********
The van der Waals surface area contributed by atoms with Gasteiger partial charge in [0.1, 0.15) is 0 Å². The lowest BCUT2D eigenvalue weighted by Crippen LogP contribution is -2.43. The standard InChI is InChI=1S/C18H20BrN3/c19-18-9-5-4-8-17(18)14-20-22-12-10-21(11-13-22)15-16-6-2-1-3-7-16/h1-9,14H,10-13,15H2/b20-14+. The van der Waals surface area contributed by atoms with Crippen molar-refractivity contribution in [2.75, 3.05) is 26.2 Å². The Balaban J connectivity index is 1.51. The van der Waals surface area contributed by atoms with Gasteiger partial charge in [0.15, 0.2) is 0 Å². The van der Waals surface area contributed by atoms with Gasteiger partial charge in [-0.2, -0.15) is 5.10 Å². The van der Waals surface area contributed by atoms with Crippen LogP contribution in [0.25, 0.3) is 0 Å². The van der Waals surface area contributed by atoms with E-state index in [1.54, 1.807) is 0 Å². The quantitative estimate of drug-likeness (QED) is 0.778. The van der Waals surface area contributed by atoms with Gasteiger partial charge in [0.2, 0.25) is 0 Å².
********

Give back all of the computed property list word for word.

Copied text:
The van der Waals surface area contributed by atoms with Gasteiger partial charge in [0.1, 0.15) is 0 Å². The lowest BCUT2D eigenvalue weighted by Crippen LogP contribution is -2.43. The standard InChI is InChI=1S/C18H20BrN3/c19-18-9-5-4-8-17(18)14-20-22-12-10-21(11-13-22)15-16-6-2-1-3-7-16/h1-9,14H,10-13,15H2/b20-14+. The van der Waals surface area contributed by atoms with Crippen molar-refractivity contribution in [2.75, 3.05) is 26.2 Å². The Balaban J connectivity index is 1.51. The van der Waals surface area contributed by atoms with Gasteiger partial charge in [0.15, 0.2) is 0 Å². The van der Waals surface area contributed by atoms with Gasteiger partial charge in [-0.2, -0.15) is 5.10 Å². The van der Waals surface area contributed by atoms with Crippen LogP contribution in [0.25, 0.3) is 0 Å². The van der Waals surface area contributed by atoms with E-state index in [1.54, 1.807) is 0 Å². The quantitative estimate of drug-likeness (QED) is 0.778. The van der Waals surface area contributed by atoms with Gasteiger partial charge in [0.2, 0.25) is 0 Å².